**Since, market sensitivity index is not given in the problem, it is calculated by applying the following formula: **

**Where:**

β_{i} = Market sensitivity index or Beta factor

σ_{i} = Standard deviation of an asset i.e., 0.024

σ_{m} = Market Standard deviation i.e. 0.02

r_{im} = Correlation coefficient of portfolio with market i.e. 0.90

β_{i }= 0.024/0.02 × 0.90 = 1.08

**Now we can calculate the expected rate of return of a portfolio by applying Capital Asset Pricing Model: **

E(R_{i}) = R_{f} + β_{i} (R_{m} – R_{f})

**Where:**

E(R_{i}) = Expected rate of return of portfolio

R_{f} = Risk free rate of return i.e., 9%

R_{m} = Expected return of market portfolio i.e., 15%

β_{i }= Beta coefficient of investment i.e., 1.08

**By substituting, we get:**

E(R_{i}) = 9 + 1.08 (15 – 9)= 9 + 1.08(6)= 15.48 or 15.48%

** Term Paper # 8. Beta Factor of a Market Portfolio****: **

If the return from the market portfolio rises or falls, we should expect a corresponding rise or fall in the return from an individual share.

The amount of this corresponding rise or fall depends on the beta factor of the share.

The beta factor of an investor’s portfolio is the total of the weighted average beta factors of each security in the portfolio.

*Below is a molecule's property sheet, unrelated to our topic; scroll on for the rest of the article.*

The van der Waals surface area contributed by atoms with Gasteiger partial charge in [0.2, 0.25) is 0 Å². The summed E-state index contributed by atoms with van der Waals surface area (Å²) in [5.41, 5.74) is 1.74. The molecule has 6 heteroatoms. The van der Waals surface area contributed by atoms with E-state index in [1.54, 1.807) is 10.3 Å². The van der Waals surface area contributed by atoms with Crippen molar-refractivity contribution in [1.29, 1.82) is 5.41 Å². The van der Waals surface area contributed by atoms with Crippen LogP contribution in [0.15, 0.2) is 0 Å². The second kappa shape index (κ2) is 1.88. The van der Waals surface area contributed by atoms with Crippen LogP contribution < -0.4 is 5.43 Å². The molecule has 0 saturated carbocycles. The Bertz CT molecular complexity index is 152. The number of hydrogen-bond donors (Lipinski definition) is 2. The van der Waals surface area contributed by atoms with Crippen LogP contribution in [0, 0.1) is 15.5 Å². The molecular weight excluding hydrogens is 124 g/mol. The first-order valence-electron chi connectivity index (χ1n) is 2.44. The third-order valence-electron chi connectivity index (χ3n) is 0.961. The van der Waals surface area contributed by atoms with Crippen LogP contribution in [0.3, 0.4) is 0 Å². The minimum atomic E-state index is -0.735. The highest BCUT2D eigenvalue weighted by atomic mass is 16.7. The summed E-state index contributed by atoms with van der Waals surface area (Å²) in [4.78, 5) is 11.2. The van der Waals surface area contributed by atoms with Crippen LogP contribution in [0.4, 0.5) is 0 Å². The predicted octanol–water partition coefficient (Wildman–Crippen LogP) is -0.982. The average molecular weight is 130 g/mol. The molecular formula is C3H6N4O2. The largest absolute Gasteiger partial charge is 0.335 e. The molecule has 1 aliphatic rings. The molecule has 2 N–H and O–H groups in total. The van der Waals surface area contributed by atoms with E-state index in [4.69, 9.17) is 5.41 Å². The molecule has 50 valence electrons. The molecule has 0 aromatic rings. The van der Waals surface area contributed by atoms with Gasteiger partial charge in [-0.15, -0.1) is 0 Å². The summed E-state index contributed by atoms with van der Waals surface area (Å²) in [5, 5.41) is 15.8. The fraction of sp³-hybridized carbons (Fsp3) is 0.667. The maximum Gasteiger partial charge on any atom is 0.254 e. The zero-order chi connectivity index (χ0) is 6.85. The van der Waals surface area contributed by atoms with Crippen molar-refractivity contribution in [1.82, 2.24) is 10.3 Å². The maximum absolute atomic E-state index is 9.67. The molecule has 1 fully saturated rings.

As the market portfolio represents all shares on the stock market, it follows that the beta coefficient of the market portfolio must be 1, and all other betas are viewed relative to this value.

**Thus, if the return from the market portfolio rise by say 2%, the coefficient would be: **

**Illustration 4: **

Star Finwest Limited, a mutual fund manager having highly sensitive securities in his portfolio. Its return on securities will vary twice the average market returns.

Suppose, if the market went up or down by 5%, then the returns on the securities of the above investor will increase or decrease by 10%. The beta factor of securities of the mutual fund investments is 2.0.

**Illustration 5: **

Citizen Welfare Fund Ltd. a pension fund management organization has invested in less risk securities which are less volatile to the market movements.

Suppose, if the market index moves by 5% on either side, the market price of securities in the portfolio will increase or decrease only by 2.5%, then the beta factor of Pension fund securities is 0.5. The expected return and Beta of all investment in a portfolio is the weighted average of return and betas of all securities in the portfolio.

**Illustration 6:**

If stock A has a beta of 1.6 and stock B has a beta of 1.2. They make-up the portfolio in the ratio of 70:30.

**The beta of the portfolio would be: **

**Illustration 7: **